- Drill down – Most Chinese characters are made up of combinations of the same few hundred components. Skritter shows you the breakdown for each character, allowing you to make sense of the chaos. You can also add the components as items to learn and review as well. My own 100 most common radical list is available for study, for example.
- Make mnemonics – Using clever memory techniques can boost learning and retention a lot and also makes learning fun. In Skritter, you can either rely on existing mnemonics or add your own. As usual, research suggest that putting in the extra effort and creating your own is better than relying on those created by others. Make it personal!
- Take your time in learn mode – Spaced repetition is just what it says, repetition. It’s not particularly good for making sense of new things or processing information deeply so it sticks. When in learn mode, take your time to understand the character (drill down above), create a mnemonic and look up further information if necessary. While you can hammer away at characters until they stick, I’ve found this to be a poor method in the long run.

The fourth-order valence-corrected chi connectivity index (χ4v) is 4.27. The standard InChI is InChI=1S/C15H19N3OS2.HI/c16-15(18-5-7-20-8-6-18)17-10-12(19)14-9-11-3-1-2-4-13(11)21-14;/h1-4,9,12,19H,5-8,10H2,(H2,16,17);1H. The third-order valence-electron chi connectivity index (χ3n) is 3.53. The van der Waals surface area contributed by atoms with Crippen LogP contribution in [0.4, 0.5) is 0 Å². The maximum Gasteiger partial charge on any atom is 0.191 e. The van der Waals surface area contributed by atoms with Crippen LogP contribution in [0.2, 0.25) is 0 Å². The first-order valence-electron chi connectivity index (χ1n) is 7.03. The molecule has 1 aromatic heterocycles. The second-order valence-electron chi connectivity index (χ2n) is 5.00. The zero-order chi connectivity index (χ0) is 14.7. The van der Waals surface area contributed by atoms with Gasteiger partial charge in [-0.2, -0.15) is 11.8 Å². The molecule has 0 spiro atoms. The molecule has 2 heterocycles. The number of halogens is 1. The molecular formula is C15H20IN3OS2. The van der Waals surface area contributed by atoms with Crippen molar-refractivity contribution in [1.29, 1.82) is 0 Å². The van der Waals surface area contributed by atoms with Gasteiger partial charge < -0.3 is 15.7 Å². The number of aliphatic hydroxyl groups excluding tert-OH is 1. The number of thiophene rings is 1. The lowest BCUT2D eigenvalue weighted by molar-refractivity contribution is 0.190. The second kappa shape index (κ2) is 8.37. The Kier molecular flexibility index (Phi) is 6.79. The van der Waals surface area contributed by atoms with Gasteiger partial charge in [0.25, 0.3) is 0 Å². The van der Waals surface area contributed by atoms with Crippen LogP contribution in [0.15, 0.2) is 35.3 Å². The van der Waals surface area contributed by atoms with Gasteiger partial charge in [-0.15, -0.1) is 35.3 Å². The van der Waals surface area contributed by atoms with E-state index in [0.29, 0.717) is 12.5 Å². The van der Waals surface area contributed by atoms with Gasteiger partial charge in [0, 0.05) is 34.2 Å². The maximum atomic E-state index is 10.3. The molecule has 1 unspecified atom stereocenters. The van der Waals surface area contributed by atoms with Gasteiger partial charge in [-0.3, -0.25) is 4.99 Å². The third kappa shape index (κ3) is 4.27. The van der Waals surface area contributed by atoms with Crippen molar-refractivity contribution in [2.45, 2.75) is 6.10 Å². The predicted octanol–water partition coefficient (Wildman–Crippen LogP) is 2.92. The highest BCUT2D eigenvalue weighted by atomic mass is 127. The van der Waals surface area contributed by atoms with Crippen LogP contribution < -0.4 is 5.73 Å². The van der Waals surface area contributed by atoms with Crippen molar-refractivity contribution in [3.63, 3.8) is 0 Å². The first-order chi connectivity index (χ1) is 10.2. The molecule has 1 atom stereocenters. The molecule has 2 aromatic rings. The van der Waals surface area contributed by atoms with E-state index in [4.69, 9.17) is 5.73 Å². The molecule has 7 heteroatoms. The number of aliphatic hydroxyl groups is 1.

- App integrations – Skritter is linked to several other apps and services you might already be using or want to check out. For example, some information from the Outlier Linguistics dictionary, which offers excellent information on character etymology and composition, is available directly in the app. If you want more, you can always click the Pleco button, which takes you to the best dictionary app for Chinese learners. Skritter also plays well with DuChinese, MDBG, Zhongwen pop-up dictionary, Beeminder, Chinesepod and Hanping Chinese.